LONGITUDINAL ASSOCIATIONS BETWEEN ELEMENTARY AND MIDDLE SCHOOL CONTEXTS AND STUDENT AGGRESSION IN EARLY ADOLESCENCE

Restricted (Penn State Only)
Author:
Sanders, Michael Thomas
Graduate Program:
Psychology
Degree:
Master of Science
Document Type:
Master Thesis
Date of Defense:
June 21, 2018
Committee Members:
  • Karen Linn Bierman, Thesis Advisor
  • Martha Ellen Wadsworth, Committee Member
  • Dawn Paula Witherspoon, Committee Member
Keywords:
  • aggression
  • poverty
  • achievement
  • school context
Abstract:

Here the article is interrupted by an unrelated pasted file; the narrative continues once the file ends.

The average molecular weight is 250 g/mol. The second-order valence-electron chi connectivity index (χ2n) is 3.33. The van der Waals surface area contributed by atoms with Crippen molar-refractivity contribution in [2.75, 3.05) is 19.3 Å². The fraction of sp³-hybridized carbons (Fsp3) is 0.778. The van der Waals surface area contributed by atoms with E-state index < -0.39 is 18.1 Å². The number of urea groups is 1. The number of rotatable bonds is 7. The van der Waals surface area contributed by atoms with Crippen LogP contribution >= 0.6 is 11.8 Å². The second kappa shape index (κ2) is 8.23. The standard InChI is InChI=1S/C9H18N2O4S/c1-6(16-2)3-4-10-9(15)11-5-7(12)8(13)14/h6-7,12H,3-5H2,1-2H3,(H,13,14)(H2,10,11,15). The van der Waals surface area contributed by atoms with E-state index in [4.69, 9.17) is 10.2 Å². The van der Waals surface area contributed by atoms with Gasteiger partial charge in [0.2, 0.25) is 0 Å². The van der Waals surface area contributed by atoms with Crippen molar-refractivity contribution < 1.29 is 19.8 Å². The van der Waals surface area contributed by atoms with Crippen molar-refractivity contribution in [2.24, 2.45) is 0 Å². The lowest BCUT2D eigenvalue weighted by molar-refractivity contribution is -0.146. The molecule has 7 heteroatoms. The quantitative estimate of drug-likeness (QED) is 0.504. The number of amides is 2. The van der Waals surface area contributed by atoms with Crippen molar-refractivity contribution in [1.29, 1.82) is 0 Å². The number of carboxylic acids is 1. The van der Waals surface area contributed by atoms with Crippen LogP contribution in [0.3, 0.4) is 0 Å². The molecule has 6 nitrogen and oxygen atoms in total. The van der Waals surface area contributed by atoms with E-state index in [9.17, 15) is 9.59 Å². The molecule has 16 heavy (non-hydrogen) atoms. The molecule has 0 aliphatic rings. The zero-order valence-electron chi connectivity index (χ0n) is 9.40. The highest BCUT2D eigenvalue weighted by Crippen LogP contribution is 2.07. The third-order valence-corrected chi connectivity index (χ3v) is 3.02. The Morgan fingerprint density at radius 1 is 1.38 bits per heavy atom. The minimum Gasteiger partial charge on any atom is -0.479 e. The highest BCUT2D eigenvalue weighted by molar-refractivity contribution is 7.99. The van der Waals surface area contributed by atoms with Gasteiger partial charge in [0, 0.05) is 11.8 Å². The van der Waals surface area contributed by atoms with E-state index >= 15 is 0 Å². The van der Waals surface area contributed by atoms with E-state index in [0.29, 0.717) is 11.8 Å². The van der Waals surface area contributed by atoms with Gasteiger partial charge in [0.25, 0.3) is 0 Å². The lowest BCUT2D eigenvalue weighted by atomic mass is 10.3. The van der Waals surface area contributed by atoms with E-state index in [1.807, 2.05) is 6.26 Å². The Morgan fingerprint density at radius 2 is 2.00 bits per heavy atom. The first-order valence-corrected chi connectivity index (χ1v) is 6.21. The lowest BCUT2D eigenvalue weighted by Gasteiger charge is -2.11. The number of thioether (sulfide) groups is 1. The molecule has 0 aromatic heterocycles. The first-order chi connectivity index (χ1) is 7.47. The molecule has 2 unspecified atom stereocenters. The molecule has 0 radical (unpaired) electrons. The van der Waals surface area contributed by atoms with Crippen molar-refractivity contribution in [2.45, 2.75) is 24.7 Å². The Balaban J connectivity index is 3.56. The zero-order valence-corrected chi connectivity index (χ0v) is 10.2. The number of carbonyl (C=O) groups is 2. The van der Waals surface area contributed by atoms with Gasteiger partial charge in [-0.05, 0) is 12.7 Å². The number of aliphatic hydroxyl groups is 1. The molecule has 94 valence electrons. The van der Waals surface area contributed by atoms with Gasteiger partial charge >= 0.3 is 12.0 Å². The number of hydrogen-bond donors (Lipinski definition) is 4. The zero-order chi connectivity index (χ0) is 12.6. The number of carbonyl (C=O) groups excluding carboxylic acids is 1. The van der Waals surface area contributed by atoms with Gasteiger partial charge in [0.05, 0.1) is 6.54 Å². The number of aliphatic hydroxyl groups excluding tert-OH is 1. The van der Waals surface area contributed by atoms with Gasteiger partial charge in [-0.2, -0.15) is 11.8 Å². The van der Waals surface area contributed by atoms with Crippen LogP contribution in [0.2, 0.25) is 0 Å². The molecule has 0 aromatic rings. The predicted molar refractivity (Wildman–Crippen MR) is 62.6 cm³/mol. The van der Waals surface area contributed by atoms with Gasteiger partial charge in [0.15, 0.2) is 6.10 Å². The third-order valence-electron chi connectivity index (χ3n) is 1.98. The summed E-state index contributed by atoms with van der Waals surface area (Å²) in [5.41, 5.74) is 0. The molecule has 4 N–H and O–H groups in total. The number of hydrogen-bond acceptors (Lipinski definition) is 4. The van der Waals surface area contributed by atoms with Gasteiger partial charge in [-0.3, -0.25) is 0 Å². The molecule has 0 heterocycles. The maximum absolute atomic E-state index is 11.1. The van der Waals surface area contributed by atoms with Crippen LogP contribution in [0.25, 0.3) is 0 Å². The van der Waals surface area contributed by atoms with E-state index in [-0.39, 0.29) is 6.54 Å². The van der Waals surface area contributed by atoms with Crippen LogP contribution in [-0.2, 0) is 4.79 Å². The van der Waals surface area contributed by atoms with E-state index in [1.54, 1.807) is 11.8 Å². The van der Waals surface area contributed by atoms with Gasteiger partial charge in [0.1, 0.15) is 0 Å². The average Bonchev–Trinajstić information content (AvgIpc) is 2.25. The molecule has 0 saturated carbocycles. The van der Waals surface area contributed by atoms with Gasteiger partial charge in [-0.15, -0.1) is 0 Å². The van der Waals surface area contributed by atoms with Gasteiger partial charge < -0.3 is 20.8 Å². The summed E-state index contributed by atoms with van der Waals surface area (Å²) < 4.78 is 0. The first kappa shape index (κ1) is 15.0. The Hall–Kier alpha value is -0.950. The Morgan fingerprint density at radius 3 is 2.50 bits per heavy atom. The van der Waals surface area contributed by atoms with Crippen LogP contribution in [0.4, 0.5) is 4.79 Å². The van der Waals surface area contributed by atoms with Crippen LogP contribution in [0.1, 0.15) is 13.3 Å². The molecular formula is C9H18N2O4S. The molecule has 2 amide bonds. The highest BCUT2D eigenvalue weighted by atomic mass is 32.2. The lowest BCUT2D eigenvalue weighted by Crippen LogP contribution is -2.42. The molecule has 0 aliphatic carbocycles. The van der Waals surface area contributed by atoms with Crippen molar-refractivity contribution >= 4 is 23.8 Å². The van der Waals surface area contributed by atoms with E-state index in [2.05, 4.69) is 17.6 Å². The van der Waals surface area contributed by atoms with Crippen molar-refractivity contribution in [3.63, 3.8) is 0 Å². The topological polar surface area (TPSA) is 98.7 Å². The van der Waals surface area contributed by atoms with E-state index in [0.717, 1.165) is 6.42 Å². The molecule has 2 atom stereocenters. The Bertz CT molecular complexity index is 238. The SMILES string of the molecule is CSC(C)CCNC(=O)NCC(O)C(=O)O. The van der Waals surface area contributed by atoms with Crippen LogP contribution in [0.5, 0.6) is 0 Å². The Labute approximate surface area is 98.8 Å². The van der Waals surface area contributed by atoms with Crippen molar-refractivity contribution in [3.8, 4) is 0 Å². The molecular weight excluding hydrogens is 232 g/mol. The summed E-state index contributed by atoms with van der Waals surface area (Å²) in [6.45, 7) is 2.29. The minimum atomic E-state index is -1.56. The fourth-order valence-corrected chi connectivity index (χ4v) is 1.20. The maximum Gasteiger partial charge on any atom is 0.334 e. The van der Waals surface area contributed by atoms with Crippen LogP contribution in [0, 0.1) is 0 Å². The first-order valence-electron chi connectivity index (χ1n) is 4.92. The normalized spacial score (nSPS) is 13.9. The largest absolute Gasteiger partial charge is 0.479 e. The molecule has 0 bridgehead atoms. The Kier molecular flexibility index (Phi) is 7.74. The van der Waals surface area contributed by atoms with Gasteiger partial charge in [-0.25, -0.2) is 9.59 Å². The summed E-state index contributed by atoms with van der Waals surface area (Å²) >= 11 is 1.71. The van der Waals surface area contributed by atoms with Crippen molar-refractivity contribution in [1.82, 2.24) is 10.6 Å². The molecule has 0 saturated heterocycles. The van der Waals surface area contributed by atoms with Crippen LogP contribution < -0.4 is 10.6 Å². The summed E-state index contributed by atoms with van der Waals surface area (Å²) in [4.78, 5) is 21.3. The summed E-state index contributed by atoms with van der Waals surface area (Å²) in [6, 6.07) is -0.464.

High levels of aggressive behaviors in early adolescence are associated with a host of problematic short- and long-term outcomes, including school drop-out, substance use, mental health problems, and delinquency. Growing up in poverty increases youth risk for developing aggressive behavior problems. In part, this appears due to exposure to school contexts that are characterized by high levels of student poverty and low achievement, which can create socialization contexts that support aggression and impede the development of adaptive self-regulation skills. For example, when there are many aggressive children in the peer group, students are exposed to aggressive models and peer support for aggressive behaviors. In schools characterized by low levels of academic achievement, disorganized classes and demoralized teaching staff often fail to support student self-regulation skills, reducing the inhibitory control of student aggression. Several studies have documented associations between student aggression and school contexts characterized by high levels of student poverty or low levels of student academic achievement, but rarely have studies examined these contexts together using a developmental lens. In the current study, 365 children from low-income families (58% Caucasian, 17% Hispanic, 25% African American; 54% girls) were followed from preschool through seventh grade. Regression analyses predicted teacher and parent ratings of seventh-grade student aggression with school levels of poverty (percentage of students receiving free or reduced lunch) and academic achievement (percentage of students scoring below the basic proficiency level on state achievement testing) experienced during elementary school and middle school, controlling for student baseline aggression and family demographics. Results revealed significant effects of elementary- and middle-school school-level context on student aggression in seventh grade, with middle-school school achievement levels making unique contributions across school and home settings (teacher and parent raters). Implications, limitations, and future directions of these findings are discussed.